And I confess that at one point, one quick point, surrounded by such splendor, I thought, “My new manuscript is crap, it’s all crap, it isn’t ready to send out, it won’t ever be ready to send out, I need to write much better poems.”

But the poetry was coming again, so I let that moment pass (really!) and was whisked away by more poems.

I came back to those doubts on the way home–doubts surrounded by inspiration. And by the time I reached the freeway onramp, I realized that this is exactly what I need. Seeing and hearing how it can be done (this way and this way and this way and this), another understanding.

Another door opens.

What about craft?

Wine barrels

Copyblogger posted a list of top 10 creative writing blogs.

This looked like my payoff for reading about copywriting–and translating some of that craft advice to the creative side. A list of blogs for me!

I love craft and reading about craft because I feel like I’ll learn things that can improve my craft and help me write better poems.

I was especially excited to see a blog about writing and deliberate practice. Jackpot!

But the site looks like its less about deliberate practice and more about practice–the kind with daily prompts and instructions. That’s fine–but I was looking for tips on how to use deliberate practice, which means figuring out the practice I specifically need to be doing to improve my craft. (In a perfect world, I’d have a mentor. In this imperfect and yet delirious world, I have me.) Plus, it does seem more geared toward prose.

I looked at a few more blogs, clicking through the posts and not yet smitten.

Then I found this post about fragmentation and stories, which ties into my deliberate practice, my current quest to tell better stories and stories without narrative. It’s reflective–and more of an opening to something new to the writer than a plunge into what works or when it doesn’t. (The answer could easily be that everything has the potential to work and you just need to open yourself up to it. I don’t disagree, but I’m looking for a more substantial inquiry–although I should follow some of the links).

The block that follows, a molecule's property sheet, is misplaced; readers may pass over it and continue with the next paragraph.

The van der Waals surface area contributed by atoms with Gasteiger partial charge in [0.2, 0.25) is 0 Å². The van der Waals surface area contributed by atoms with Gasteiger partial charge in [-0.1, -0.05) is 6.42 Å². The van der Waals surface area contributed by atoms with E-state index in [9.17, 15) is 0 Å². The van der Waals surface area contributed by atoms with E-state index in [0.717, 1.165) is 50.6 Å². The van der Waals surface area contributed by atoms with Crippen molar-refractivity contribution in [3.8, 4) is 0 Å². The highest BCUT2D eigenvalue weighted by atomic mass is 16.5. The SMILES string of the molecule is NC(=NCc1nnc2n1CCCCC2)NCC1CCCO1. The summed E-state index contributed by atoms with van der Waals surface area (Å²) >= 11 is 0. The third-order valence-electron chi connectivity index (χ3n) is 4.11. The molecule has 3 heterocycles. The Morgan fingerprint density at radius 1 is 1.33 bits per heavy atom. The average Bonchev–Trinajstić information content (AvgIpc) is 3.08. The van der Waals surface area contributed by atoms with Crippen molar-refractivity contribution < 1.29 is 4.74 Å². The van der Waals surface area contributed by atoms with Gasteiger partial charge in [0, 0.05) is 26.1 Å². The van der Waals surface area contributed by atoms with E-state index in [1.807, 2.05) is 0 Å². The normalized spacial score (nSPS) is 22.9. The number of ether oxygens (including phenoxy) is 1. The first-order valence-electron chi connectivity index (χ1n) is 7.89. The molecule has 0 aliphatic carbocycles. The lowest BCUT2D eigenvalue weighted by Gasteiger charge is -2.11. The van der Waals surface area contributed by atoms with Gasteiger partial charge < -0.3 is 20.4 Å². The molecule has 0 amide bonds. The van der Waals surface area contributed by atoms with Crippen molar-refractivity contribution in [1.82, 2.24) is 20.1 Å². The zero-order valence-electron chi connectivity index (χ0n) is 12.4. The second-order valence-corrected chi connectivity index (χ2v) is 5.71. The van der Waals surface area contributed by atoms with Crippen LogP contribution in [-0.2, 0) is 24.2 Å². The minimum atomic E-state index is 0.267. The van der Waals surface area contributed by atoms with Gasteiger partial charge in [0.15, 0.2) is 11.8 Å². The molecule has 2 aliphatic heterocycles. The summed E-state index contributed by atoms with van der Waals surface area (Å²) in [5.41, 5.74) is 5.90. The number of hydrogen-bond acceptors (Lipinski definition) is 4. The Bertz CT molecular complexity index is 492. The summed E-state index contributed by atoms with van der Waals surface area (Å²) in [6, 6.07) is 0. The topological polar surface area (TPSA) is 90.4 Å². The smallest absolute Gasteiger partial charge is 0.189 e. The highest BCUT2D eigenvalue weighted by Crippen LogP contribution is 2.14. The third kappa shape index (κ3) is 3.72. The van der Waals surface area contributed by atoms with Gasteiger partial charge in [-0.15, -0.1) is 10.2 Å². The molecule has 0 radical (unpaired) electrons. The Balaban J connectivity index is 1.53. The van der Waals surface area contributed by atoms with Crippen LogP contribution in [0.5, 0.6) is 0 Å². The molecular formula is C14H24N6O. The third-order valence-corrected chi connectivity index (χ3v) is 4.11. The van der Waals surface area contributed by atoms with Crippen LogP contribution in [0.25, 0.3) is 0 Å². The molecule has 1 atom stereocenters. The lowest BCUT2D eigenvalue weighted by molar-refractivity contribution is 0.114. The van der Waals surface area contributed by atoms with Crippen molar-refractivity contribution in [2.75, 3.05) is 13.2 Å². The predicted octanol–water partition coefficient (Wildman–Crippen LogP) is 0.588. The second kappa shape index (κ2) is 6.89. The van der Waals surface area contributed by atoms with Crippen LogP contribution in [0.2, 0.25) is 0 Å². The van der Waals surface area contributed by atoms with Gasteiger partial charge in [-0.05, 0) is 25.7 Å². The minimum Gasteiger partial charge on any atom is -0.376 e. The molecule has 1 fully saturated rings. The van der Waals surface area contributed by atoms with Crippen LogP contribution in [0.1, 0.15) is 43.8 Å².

At my first glance, none of these blogs provide the conversation I’m looking for–not enough for the commitment of keeping up with any blog. I’ll keep looking.

What are you looking for in a conversation about craft? Or is it even something you want to talk about?

Gratitude journal, thankful for a new year

The old year ended with a whimper, as “the Christmas flu” caught up with me for New Year’s Eve–all day. I’m hopeful that I’m past it now.

I’m thankful that the whole family seems to be past it. (Can you be thankful and cross your fingers at the same time?)

I’m thankful for my cat–who is often an incredible jerk, doing everything he knows is wrong repeatedly, but yesterday spent the whole day with me, sacked out on the bed in a show of loyalty.

I’m always incredibly thankful for a new year. I love beginnings, fresh starts. Heck, even a Monday gives me that clean slate thrill. But the first day of a year is a doozy. Exciting!

I’m thankful for the time I’ve had off from work, including some time to write.

And looking back, I’m thankful for 2011 and all its new ventures. Now, onward!